Author(s): Graham RK, Deng Y, Carroll J, Vaid K, Cowan C,
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Abstract Caspase cleavage of huntingtin (htt) and nuclear htt accumulation represent early neuropathological changes in brains of patients with Huntington's disease (HD). However, the relationship between caspase cleavage of htt and caspase activation patterns in the pathogenesis of HD remains poorly understood. The lack of a phenotype in YAC mice expressing caspase-6-resistant (C6R) mutant htt (mhtt) highlights proteolysis of htt at the 586 aa caspase-6 (casp6) site as a key mechanism in the pathology of HD. The goal of this study was to investigate how proteolysis of htt at residue 586 plays a role in the pathogenesis of HD and determine whether inhibiting casp6 cleavage of mhtt alters cell-death pathways in vivo. Here we demonstrate that activation of casp6, and not caspase-3, is observed before onset of motor abnormalities in human and murine HD brain. Active casp6 levels correlate directly with CAG size and inversely with age of onset. In contrast, in vivo expression of C6R mhtt attenuates caspase activation. Increased casp6 activity and apoptotic cell death is evident in primary striatal neurons expressing caspase-cleavable, but not C6R, mhtt after NMDA application. Pretreatment with a casp6 inhibitor rescues the apoptotic cell death observed in this paradigm. These data demonstrate that activation of casp6 is an early marker of disease in HD. Furthermore, these data provide a clear link between excitotoxic pathways and proteolysis and suggest that C6R mhtt protects against neurodegeneration by influencing the activation of neuronal cell-death and excitotoxic pathways operative in HD.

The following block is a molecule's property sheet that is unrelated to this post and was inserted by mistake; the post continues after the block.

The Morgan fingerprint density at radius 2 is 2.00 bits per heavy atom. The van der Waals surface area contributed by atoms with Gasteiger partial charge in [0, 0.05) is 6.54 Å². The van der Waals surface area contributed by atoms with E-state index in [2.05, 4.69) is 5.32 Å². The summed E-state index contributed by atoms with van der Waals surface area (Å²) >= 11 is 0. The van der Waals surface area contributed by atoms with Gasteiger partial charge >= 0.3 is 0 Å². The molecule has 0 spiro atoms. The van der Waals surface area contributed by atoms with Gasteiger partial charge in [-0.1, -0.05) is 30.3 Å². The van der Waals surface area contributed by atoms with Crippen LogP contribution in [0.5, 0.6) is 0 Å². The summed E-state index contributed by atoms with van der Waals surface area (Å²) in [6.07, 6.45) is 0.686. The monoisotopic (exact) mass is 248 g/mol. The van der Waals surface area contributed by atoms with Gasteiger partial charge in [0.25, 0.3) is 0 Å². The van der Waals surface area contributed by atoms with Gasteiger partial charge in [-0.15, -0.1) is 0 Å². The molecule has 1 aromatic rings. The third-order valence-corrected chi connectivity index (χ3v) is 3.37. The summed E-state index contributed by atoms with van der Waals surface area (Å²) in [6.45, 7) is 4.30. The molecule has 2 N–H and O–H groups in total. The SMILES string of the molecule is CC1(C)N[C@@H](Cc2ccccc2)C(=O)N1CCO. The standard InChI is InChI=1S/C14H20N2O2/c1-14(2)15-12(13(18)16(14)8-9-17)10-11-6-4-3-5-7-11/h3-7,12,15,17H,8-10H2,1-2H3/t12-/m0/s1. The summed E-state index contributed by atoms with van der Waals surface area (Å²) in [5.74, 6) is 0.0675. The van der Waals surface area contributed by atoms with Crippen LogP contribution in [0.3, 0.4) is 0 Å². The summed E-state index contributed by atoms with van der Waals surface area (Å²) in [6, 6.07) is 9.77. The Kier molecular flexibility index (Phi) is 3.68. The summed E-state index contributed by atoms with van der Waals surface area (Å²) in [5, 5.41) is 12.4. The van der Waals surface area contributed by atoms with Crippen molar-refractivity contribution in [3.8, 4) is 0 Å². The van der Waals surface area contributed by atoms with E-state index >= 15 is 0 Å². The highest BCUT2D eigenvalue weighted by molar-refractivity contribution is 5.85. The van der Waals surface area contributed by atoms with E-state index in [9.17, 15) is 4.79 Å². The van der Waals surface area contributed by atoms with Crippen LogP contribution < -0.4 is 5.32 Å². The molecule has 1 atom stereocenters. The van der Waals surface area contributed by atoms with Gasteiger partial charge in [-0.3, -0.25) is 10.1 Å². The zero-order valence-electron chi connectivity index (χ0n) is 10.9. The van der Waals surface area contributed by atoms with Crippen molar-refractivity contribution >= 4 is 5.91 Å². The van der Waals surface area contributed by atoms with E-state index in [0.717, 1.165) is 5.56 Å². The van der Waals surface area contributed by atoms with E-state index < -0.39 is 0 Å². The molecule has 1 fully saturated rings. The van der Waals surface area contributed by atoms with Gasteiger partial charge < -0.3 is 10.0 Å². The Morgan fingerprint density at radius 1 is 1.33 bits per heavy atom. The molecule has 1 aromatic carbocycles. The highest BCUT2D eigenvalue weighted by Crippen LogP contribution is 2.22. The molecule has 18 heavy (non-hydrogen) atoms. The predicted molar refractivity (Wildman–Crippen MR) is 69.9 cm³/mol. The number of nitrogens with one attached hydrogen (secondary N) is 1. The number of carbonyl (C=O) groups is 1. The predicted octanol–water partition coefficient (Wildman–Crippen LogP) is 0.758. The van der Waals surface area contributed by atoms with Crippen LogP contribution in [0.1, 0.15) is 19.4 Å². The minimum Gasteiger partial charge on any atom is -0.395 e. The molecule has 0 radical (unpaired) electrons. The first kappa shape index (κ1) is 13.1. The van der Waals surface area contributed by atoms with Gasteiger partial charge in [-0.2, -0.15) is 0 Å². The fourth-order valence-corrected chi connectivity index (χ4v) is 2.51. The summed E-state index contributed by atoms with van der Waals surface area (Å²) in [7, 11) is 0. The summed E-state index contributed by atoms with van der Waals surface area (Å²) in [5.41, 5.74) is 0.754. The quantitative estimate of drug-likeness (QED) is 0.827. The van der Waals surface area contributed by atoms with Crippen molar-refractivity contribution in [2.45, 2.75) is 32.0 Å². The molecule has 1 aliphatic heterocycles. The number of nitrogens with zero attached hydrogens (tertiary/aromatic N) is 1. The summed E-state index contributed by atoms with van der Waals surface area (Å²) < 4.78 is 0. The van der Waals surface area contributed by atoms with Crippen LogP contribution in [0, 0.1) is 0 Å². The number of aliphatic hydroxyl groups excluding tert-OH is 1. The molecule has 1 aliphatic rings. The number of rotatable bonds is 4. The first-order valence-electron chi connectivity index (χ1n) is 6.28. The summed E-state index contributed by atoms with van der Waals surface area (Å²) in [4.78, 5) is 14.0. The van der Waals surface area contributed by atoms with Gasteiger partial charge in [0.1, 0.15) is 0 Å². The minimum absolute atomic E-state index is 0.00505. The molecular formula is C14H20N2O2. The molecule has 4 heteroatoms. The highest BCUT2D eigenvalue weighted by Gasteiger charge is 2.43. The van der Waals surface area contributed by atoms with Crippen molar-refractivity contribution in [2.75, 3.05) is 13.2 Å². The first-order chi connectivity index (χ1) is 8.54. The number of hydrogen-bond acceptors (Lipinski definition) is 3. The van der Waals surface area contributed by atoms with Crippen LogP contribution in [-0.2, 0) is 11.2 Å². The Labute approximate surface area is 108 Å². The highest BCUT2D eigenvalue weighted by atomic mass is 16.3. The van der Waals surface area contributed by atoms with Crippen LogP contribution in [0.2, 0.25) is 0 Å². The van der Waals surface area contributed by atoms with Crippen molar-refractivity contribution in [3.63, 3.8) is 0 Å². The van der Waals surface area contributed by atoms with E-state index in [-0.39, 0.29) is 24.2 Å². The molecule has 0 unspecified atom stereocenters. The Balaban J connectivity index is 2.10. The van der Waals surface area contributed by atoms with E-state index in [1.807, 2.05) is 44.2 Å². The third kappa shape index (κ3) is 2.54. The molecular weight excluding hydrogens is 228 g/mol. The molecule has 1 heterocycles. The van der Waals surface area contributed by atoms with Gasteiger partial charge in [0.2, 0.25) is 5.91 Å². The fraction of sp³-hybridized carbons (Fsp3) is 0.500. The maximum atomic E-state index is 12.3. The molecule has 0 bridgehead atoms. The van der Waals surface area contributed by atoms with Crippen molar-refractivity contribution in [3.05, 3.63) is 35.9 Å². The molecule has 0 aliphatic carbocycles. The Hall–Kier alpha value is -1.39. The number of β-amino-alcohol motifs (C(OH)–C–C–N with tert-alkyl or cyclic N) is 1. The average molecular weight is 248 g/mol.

This article was published in J Neurosci
and referenced in Journal of Clinical & Experimental Pathology